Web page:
Just as God didn’t need to create this universe or anything in it to be fulfilled or to be more God than He already was, I do not think any man is more or less of a man because he is a father or not. As I look at my life, I don’t think I was less of a man before I had kids and now am more of a man. I think most fathers (and mothers) would say their lives were less complicated before the kids came along.
It wasn’t that guys were unfulfilled in life. Rather it was that, however imperfectly it may have been, they loved enough to become a father. It was out of the overflow of the love between the man and the woman that kids came along. Guys, we become fathers because we have been made in God’s image to love others, especially our wives who also have been made in God’s image.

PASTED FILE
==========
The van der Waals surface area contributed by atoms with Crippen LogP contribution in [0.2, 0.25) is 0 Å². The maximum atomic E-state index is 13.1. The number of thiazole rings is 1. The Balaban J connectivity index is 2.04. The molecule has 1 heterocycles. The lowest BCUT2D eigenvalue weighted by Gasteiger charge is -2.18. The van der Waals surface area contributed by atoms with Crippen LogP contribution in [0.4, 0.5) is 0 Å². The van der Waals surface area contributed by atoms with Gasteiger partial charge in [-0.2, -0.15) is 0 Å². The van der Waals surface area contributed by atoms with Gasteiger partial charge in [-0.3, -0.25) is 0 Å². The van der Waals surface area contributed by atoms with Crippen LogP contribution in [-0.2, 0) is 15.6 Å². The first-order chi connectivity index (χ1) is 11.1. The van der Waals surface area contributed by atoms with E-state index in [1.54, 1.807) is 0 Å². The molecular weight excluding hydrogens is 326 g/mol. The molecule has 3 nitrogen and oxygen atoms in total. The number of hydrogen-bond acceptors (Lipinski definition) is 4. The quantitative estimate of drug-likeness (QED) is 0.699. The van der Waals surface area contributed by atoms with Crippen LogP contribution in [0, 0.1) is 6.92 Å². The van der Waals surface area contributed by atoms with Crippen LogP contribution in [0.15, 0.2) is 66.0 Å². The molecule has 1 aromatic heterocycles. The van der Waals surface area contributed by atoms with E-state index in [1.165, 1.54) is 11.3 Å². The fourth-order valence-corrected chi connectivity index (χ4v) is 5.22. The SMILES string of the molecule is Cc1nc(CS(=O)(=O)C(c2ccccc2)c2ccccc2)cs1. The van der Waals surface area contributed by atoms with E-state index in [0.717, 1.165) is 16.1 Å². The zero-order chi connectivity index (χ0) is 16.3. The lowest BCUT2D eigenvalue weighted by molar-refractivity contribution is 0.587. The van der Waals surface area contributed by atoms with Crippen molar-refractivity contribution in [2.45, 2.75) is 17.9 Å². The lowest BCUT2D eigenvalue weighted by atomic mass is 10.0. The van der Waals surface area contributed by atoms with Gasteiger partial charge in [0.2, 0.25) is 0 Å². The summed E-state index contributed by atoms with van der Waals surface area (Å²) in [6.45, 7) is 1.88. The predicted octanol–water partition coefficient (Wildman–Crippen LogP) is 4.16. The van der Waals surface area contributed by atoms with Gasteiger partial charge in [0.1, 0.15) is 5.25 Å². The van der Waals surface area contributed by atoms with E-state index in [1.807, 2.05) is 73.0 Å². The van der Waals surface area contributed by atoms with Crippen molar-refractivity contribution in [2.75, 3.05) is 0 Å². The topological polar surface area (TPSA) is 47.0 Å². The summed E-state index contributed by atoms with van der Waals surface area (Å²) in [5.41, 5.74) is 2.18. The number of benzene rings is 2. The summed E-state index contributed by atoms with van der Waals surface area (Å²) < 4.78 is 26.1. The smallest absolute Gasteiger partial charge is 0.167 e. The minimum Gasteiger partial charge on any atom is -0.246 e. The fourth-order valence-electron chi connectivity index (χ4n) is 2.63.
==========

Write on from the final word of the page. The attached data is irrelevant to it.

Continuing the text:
Every time one of my kids was born, I was always struck by the thought that this kid can’t give me anything, but I love this kid so much I would give it everything I had, even my life if I needed to. As Jesus said if I, as an imperfect father feel this way towards my kids, how much more does my heavenly Father feel that way about me?
The hard part comes later when see our little, beautiful perfect child imitate our flaws. Dads, what was your reaction the first time your child did something just like you, only you had hoped they would never do it? Like burping at the dinner table when mom isn’t around or getting frustrated and letting out a string words like you when you get frustrated?